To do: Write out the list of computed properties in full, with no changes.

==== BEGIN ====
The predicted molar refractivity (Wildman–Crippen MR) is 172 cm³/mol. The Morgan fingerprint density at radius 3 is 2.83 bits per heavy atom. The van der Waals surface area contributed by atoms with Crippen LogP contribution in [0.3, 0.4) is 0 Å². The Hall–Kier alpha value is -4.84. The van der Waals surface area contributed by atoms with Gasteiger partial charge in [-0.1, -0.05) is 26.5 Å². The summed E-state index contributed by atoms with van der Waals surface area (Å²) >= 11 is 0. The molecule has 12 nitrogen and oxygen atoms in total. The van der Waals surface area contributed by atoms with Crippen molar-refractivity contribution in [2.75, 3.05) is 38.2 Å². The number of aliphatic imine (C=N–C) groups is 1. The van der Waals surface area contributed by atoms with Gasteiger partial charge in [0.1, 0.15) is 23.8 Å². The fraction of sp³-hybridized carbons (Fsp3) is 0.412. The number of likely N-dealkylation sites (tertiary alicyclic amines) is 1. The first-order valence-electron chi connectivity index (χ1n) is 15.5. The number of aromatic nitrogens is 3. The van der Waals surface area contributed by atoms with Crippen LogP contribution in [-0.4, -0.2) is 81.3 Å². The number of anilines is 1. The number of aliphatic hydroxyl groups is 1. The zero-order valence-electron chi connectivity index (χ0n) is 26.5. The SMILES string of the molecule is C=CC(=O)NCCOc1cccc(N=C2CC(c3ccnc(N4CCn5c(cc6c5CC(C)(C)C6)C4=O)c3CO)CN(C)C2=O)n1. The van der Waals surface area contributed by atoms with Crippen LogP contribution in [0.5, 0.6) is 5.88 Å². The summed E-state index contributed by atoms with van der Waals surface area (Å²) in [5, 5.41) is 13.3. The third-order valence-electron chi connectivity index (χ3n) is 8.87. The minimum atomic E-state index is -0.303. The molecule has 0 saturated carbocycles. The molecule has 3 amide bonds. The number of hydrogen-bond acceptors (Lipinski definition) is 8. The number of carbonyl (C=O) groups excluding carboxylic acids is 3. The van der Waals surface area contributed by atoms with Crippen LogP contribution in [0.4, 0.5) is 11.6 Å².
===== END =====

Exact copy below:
The predicted molar refractivity (Wildman–Crippen MR) is 172 cm³/mol. The Morgan fingerprint density at radius 3 is 2.83 bits per heavy atom. The van der Waals surface area contributed by atoms with Crippen LogP contribution in [0.3, 0.4) is 0 Å². The Hall–Kier alpha value is -4.84. The van der Waals surface area contributed by atoms with Gasteiger partial charge in [-0.1, -0.05) is 26.5 Å². The summed E-state index contributed by atoms with van der Waals surface area (Å²) >= 11 is 0. The molecule has 12 nitrogen and oxygen atoms in total. The van der Waals surface area contributed by atoms with Crippen molar-refractivity contribution in [2.75, 3.05) is 38.2 Å². The number of aliphatic imine (C=N–C) groups is 1. The van der Waals surface area contributed by atoms with Gasteiger partial charge in [0.1, 0.15) is 23.8 Å². The fraction of sp³-hybridized carbons (Fsp3) is 0.412. The number of likely N-dealkylation sites (tertiary alicyclic amines) is 1. The first-order valence-electron chi connectivity index (χ1n) is 15.5. The number of aromatic nitrogens is 3. The van der Waals surface area contributed by atoms with Crippen LogP contribution in [-0.4, -0.2) is 81.3 Å². The number of anilines is 1. The number of aliphatic hydroxyl groups is 1. The zero-order valence-electron chi connectivity index (χ0n) is 26.5. The SMILES string of the molecule is C=CC(=O)NCCOc1cccc(N=C2CC(c3ccnc(N4CCn5c(cc6c5CC(C)(C)C6)C4=O)c3CO)CN(C)C2=O)n1. The van der Waals surface area contributed by atoms with Crippen LogP contribution in [0.5, 0.6) is 5.88 Å². The summed E-state index contributed by atoms with van der Waals surface area (Å²) in [5, 5.41) is 13.3. The third-order valence-electron chi connectivity index (χ3n) is 8.87. The minimum atomic E-state index is -0.303. The molecule has 0 saturated carbocycles. The molecule has 3 amide bonds. The number of hydrogen-bond acceptors (Lipinski definition) is 8. The number of carbonyl (C=O) groups excluding carboxylic acids is 3. The van der Waals surface area contributed by atoms with Crippen LogP contribution in [0.4, 0.5) is 11.6 Å².